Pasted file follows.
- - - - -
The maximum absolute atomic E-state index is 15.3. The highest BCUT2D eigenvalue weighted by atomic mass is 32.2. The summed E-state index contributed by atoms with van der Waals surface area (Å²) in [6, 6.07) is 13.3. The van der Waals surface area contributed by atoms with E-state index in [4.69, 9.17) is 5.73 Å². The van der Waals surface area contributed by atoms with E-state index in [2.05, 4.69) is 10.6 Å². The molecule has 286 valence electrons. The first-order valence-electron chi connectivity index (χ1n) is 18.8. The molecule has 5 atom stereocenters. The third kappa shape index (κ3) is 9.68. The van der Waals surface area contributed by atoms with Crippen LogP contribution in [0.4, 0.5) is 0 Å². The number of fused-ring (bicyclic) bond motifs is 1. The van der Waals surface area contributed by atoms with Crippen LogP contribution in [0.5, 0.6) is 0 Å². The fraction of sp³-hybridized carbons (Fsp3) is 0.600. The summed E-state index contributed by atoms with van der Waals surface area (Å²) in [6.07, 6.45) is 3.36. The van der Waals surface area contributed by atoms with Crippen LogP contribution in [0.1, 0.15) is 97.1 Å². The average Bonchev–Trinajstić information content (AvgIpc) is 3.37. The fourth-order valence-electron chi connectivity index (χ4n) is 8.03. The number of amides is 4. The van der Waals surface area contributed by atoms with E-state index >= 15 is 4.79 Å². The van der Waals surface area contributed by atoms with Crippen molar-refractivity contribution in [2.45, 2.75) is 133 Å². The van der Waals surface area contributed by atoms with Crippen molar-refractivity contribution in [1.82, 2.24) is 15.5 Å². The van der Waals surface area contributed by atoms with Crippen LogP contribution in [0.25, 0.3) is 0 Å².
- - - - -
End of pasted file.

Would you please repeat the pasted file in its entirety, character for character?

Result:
The maximum absolute atomic E-state index is 15.3. The highest BCUT2D eigenvalue weighted by atomic mass is 32.2. The summed E-state index contributed by atoms with van der Waals surface area (Å²) in [6, 6.07) is 13.3. The van der Waals surface area contributed by atoms with E-state index in [4.69, 9.17) is 5.73 Å². The van der Waals surface area contributed by atoms with E-state index in [2.05, 4.69) is 10.6 Å². The molecule has 286 valence electrons. The first-order valence-electron chi connectivity index (χ1n) is 18.8. The molecule has 5 atom stereocenters. The third kappa shape index (κ3) is 9.68. The van der Waals surface area contributed by atoms with Crippen LogP contribution in [0.4, 0.5) is 0 Å². The number of fused-ring (bicyclic) bond motifs is 1. The van der Waals surface area contributed by atoms with Crippen LogP contribution in [0.5, 0.6) is 0 Å². The fraction of sp³-hybridized carbons (Fsp3) is 0.600. The summed E-state index contributed by atoms with van der Waals surface area (Å²) in [6.07, 6.45) is 3.36. The van der Waals surface area contributed by atoms with Crippen LogP contribution in [0.1, 0.15) is 97.1 Å². The average Bonchev–Trinajstić information content (AvgIpc) is 3.37. The fourth-order valence-electron chi connectivity index (χ4n) is 8.03. The number of amides is 4. The van der Waals surface area contributed by atoms with E-state index >= 15 is 4.79 Å². The van der Waals surface area contributed by atoms with Crippen molar-refractivity contribution in [2.45, 2.75) is 133 Å². The van der Waals surface area contributed by atoms with Crippen molar-refractivity contribution in [1.82, 2.24) is 15.5 Å². The van der Waals surface area contributed by atoms with Crippen LogP contribution in [0.25, 0.3) is 0 Å².